Santa Cruz County businesses that serve food and drink are working under new county regulations starting this month.
Some fees have been raised, along with the hackles of some local residents.
Under the new rules, finalized on Jan. 21 after months of planning and discussions between the county and business owners, points will be deducted from food-service locations for every violation reported after health inspections. The businesses also must have a certified food manager on the job at all times; previously, the regulations required someone who is “knowledgeable” to be on site.
Fee increases take an annual permit for a Class 4 restaurant, which is up to 1,500 square feet in size, from $225 to $400. It will jump to $600 in 2026.
Steven McEwen Photo courtesy Steven McEwen
An entirely new fee was established for businesses that operate bars and other side operations at their locations. That will now have a $75 fee, with it rising to $100 in 2026.
County Health Services Director Jeff Terrell noted that the health and sanitary code has remained much the same since 1976. That’s why these new regulations were being put in place.
Wineries were exempted from the new regulations until Saturday, April 11, since they are pushing legislation in the Arizona Legislature to exempt wineries, breweries and distilleries from such rules since they typically do not prepare food at their locations.
Steven McEwen, a Rio Rico resident and community activist, has kept a close eye on this process and believes the rules are excessive.
“Feel it’s my duty as a citizen to look for the well-being of the businesses and citizens of Santa Cruz County,” McEwen told Arizona Business Daily Friday. “I consider it a gross overreach by government.”
McEwen doesn’t own or work at wineries – “I drink at them,” he said with a laugh.
The 63-year-old retired law enforcement worker, who also served in the Air Force National Guard, attends government meetings and comments at many of them. He said these regulations are excessive and unneeded, especially since there is no evidence of widespread health risks.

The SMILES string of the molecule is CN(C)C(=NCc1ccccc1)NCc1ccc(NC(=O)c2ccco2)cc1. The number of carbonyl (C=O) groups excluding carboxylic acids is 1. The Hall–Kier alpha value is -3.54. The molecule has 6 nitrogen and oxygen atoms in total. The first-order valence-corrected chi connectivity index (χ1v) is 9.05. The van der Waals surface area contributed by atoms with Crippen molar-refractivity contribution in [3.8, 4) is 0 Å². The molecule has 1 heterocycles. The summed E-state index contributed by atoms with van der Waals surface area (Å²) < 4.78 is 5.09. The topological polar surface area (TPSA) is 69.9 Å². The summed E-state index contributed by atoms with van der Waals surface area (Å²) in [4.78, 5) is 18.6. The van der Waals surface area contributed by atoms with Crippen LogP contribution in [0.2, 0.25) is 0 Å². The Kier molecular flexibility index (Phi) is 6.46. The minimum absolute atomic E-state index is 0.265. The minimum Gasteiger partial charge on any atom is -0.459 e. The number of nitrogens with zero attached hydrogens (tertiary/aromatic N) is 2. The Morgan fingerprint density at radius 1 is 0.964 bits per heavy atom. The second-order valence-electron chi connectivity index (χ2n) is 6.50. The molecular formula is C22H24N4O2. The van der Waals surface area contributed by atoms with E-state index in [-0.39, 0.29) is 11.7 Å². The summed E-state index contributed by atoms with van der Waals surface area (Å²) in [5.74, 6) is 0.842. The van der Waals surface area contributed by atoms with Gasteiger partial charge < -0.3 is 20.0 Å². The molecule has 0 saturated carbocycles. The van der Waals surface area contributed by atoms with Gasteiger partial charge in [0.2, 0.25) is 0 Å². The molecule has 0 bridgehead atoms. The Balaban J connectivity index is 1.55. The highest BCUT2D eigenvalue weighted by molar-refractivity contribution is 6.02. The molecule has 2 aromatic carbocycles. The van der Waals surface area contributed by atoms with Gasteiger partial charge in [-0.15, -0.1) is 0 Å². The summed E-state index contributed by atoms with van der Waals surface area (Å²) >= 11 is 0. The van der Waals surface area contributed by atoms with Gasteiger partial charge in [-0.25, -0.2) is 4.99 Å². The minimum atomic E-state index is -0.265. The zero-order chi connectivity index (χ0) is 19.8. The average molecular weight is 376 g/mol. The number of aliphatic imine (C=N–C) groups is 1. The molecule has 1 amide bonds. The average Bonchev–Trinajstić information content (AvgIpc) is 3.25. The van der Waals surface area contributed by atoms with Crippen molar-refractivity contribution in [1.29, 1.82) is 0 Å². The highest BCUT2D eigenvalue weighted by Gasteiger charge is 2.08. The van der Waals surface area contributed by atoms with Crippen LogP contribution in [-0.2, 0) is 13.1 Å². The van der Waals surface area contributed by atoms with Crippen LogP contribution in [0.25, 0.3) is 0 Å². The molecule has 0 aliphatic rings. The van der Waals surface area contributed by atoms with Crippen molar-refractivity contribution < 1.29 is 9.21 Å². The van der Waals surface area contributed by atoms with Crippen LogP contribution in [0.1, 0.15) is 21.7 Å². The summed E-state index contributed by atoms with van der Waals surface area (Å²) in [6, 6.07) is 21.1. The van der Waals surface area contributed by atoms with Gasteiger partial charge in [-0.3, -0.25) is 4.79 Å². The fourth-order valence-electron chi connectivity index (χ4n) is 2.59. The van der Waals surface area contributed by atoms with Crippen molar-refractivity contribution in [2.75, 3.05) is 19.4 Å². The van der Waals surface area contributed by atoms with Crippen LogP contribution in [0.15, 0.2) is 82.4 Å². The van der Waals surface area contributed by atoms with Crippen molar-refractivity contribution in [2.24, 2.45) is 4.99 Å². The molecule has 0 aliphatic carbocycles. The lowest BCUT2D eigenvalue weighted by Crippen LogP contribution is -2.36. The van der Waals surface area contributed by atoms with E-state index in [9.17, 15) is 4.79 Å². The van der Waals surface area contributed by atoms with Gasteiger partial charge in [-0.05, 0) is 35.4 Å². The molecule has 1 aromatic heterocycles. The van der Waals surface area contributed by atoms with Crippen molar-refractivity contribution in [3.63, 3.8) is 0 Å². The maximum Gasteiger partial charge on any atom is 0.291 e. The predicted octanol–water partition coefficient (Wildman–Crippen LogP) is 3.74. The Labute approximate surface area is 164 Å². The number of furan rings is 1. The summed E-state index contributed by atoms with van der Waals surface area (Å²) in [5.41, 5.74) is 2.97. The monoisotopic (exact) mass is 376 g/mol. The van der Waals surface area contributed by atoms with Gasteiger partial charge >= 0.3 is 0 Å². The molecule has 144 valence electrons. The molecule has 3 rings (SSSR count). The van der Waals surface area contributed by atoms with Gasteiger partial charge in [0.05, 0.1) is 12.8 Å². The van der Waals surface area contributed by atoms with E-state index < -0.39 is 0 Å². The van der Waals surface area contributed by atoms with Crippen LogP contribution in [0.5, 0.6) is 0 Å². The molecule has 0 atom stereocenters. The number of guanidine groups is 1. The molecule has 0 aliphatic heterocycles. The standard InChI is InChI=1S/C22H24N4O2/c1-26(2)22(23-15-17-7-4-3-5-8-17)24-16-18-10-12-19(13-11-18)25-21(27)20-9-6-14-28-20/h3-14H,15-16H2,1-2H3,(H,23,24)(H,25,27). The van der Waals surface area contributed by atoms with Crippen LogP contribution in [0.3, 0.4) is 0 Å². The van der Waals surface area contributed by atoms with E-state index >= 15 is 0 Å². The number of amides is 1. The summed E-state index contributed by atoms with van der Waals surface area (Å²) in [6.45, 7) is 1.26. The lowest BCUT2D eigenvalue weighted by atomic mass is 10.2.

“We can’t find a single instance,” he said.
However, he said unlicensed and unregulated foods trucks are not being inspected, which is a sore point for business owners. He said there is a rumor that a food truck at a wine festival in 2015 served food that made a lot of people sick.
But since the food trucks typically operate at night and on weekends, they are not as likely to be inspected as a restaurant that is open during the hours government workers are on the prowl.
Imposing these rules in wineries makes no sense, McEwen said, since they usually serve pretzels, peanuts, pieces of chocolate and similar items. In addition, since they serve alcohol, they already are subject to state and federal oversight.
The county imposed these new regulations as a reaction to federal food code imposed in 2017 following a major E. coli breakout. But, in McEwen’s view, that doesn’t mean area restaurants were part of that problem or need increased rules and higher fees.
“The health code doesn’t address that whatsoever,” he said.
Instead, he believes, it’s part of an ongoing process in which Santa Cruz County, which is struggling financially as other parts of Arizona thrives, is being strangled financially by excessive regulation.
The county has, per-capita, more government workers than any other in the nation, McEwen said.
When he went to the county health department to learn more about these new regulations, he said he noticed the department head had moved into a larger space. That likely means more employees, more regulations – and more headaches for business owners and residents.
To read the new regulations and fee structure, go to visit the county's website.